Rosula for Acne
Acne certainly plagues teenagers, but the extremely common skin condition also plagues adults well into their 40s and beyond, according to the American Academy of Dermatology, or AAD. Over-the-counter products to fight pimples may be all you need to clear up your skin. But if you consult a physician, you might receive a prescription for Rosula lotion to help your acne.
Pimples erupt when excess oil produced by your skin combines with dead cells shed by your skin to form soft plugs in your tiny hair follicles, according to the Mayo Clinic. These blockages usually form whiteheads and blackheads, and once infected with acne-promoting bacteria, can form different types of pimples. To effectively treat acne, you often have to curb all three of its causes--excess oil, bacterial infection and clogged pores.
Rosula prescription lotion, an antibiotic, helps to curb bacterial infection in acne. Rosula contains the active ingredients sodium sulfacetamide and sulfur, and also contains urea, an ingredient that helps to unclog pores and to relieve redness and skin irritation, both of which are common in acne treatment, according to Rosula manufacturer Doak Dermatologics.
Medical research indicates that sodium sulfacetamide-sulfur combination products and urea products both can help to reduce acne lesions. For example, a study performed at the Duke University School of Medicine found acne lesions fell by half in patients treated for two months with a sodium sulfacetamide-sulfur product. Another study, this one from the Gold Skin Care Center in Tennessee, looked at the ability of urea to counter irritation from acne-fighting products and found that it helped to improve effectiveness and counter side effects.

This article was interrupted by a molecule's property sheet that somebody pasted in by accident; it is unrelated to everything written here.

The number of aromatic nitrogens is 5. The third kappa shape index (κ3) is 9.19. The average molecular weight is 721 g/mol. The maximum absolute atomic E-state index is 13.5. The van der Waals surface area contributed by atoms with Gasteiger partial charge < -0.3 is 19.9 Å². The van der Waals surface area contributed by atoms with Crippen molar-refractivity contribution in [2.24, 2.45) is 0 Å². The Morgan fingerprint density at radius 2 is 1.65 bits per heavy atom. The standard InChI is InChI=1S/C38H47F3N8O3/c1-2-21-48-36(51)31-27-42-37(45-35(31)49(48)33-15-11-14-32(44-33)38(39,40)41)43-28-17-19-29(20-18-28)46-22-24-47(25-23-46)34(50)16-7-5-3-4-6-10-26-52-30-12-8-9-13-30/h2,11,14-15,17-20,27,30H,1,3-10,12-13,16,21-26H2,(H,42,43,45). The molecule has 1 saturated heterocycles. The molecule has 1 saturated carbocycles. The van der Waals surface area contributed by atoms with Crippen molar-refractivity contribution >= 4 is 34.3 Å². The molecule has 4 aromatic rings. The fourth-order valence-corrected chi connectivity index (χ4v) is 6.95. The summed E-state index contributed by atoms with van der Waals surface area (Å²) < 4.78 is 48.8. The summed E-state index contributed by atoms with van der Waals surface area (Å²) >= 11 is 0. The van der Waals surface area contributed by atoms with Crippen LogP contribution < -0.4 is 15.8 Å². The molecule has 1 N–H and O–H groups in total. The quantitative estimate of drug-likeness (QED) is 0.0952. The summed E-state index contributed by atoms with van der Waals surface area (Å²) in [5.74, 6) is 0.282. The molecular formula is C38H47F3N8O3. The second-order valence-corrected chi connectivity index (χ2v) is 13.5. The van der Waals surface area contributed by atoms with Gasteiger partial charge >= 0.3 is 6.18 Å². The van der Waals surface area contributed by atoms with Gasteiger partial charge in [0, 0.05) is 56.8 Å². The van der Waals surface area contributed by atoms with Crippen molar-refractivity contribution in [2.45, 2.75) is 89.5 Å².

Rosula lotion likely won't cause serious side effects. But a few patients may find they're allergic to sodium sulfacetamide-sulfur products and begin to develop a rash, hives or may have problems breathing. If this happens when you're taking Rosula, contact your physician immediately. Other potential side effects of Rosula include redness, itching and irritation in the area of skin you're treating with the lotion.
Rosula's manufacturer designed the medication to minimize irritation common to skin care products while providing pore-opening and bacteria-fighting benefits. However, Rosula does not work to reduce oil production in the skin. If this appears to drive your acne, your dermatologist may recommend you take another medication along with Rosula that will stop this excess oil production.
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